As the smoke billowed from the raging fire at an apartment complex on O'Ferrell Avenue in Jackson on Friday, April 16, 2021, some of the people who lived there explained that the fire would not have been so ravaging had the Jackson Fire Department responded faster after they called 911.
"I don't know how (the fire) started, all I know is smoke coming in, and everybody had to get out; everybody (was) helping everybody to get out of the apartment (complex). That was it. The fire department took too long to come," said Richard Champion, one of the apartment complex's residents. He spoke to the Jackson Free Press at about 1 p.m., as the fire crew continued the battle to contain and quench the fire that had started about three hours before.
Champion said he had called 911, but "no one answered the phone." But when his neighbor Elbert Williams called the number, he was told that help was on the way. But after waiting for about 30 minutes, Williams got in his car and drove to the nearest fire station located at the Jackson Zoo, within a mile from the apartment complex.
When he got there, what struck
Williams was that the fire crew members were not in official clothing, getting ready to come to their rescue and that if he did not come, they would not have been aware of the fire outbreak nearby, regardless of the 911 call. "We (called) them about 30, 40 minutes before the fire got that bad. They could have come to put it out," he said.
Another apartment-complex resident, Truy Bennet, said that the timeline of the fire department's response was very slow "We saw a little smoke, and we think it's something major, so we called (911) to say we saw a little smoke. (The fire department) didn't come till about two hours later when the flame got all over the building," Bennet said. "We called 911, and the line kept being busy, (even though) the fire department is right down the street."
Patricia Nelson had left the apartment complex four months earlier due to what she described as the deteriorating condition of her apartment there, but her son continues to stay there. She said the fire started from her friend Debbie Barnes' apartment.
"The fault came from the wiring in the wall in her apartment," she said sitting beside Barnes on a stone. They and others from around the area looked on as the fire continued to consume people's properties across the road, beyond the police's do-not-cross yellow tape. The apartment complex owner gave his name as Terry but declined to speak with the Jackson Free Press, saying he is busy trying to provide temporary settlement to residents the inferno left without a home..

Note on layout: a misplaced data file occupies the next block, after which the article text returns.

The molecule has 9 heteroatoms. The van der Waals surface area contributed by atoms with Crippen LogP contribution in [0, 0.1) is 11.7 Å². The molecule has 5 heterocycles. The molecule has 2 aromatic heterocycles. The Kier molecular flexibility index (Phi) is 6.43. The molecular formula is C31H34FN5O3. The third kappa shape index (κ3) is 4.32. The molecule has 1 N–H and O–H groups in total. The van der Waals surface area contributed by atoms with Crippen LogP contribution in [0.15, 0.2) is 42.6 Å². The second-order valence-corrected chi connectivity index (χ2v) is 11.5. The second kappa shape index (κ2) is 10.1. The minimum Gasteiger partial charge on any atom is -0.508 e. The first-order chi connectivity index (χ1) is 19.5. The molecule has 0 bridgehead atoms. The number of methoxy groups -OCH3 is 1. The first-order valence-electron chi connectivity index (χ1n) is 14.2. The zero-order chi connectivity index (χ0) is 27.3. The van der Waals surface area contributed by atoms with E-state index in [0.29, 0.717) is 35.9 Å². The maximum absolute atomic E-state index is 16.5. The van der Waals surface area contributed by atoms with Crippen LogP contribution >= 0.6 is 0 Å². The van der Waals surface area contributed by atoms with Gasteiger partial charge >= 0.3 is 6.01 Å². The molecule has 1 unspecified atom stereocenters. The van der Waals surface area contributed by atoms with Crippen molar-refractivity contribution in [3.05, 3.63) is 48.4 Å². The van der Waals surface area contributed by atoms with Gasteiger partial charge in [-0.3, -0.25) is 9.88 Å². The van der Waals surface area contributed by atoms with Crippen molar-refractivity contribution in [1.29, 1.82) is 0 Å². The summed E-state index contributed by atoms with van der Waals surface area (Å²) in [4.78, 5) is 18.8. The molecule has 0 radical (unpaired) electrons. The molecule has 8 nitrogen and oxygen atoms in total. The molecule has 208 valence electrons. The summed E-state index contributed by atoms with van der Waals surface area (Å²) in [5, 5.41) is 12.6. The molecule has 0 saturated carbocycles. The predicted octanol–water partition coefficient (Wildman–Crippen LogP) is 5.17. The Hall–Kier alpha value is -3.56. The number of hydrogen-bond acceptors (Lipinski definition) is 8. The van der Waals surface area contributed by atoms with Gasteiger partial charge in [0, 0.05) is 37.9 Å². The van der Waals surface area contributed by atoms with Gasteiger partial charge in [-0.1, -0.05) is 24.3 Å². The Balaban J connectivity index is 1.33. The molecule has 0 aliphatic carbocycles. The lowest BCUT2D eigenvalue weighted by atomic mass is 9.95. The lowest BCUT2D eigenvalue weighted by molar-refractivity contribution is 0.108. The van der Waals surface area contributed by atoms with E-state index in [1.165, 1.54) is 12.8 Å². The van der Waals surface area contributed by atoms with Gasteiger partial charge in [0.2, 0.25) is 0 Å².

Mississippi Rep. Zakiya Summers, D-Jackson, came to the scene shortly after 1 p.m. and started getting the names of those the fire affected to help get them assistance.
"I was watching the video as it was happening live, and I just felt so sorry for the families that have been displaced," she told the Jackson Free Press. "This is a devastating, traumatic event, and I knew there wasn't much I could do while the fire was going on, but I said, at least I can start to point some resources and organizations to help the folks that, you know, don't have anywhere to go with this."
Complaints About 911 Service
"In November 2019, the City of Jackson entered into an agreement with Tyler Technologies New World Public Safety System for software, hardware, training, and implementation services for a new Public Safety System for Police, Fire and 911," the City of Jackson Director of Administration Lawanda Horton wrote in a March 16 memo to Mayor Chokwe A. Lumumba, backing up a spending change in the city's contract with the company.
Horton put that item on the agenda for the city council's March 30 meeting, and Ward 7 Councilwoman Virgi Lindsay used the opportunity to inform the body of the inefficiency in the running of the 911 system in the city. "I'm getting phone calls, and I think we all are, about people, when they're in a real emergency (not getting) a response from 911," Lindsay said at the March 29 council work session.
Lindsay wanted to know when the 911 system will be working well to gain the confidence of Jacksonians. The mayor could not provide an answer, deferring to Deputy Police Chief Tyrone Buckley, who pointed to staffing issues. "Currently, we are budgeted for 47, (but) we have 31 employees (in the 911 system)," Buckley said. He explained that there are six to nine 911 dispatchers on each of the three shifts.
The Jackson Free Press reached out to Buckley on Friday, April 30, with this reporter sending him two phone numbers to confirm what happened when the apartment residents called 911 on April 16. He did not pick up the call the reporter made to his phone on Sunday, May 2, and Monday, May 3, and did not reply to the voice messages as at press time.
The mayor, at the March 29 work session, indicated that new federal requirements are proving a burden to the staff, especially amid the pandemic. "We were under a deadline by the federal government to change to a new system; and so what has happened is that there are more fields to fill out for our 911 call takers," he said. "And that has led to the delay in many of them being able to get to the calls as quickly as they were previously."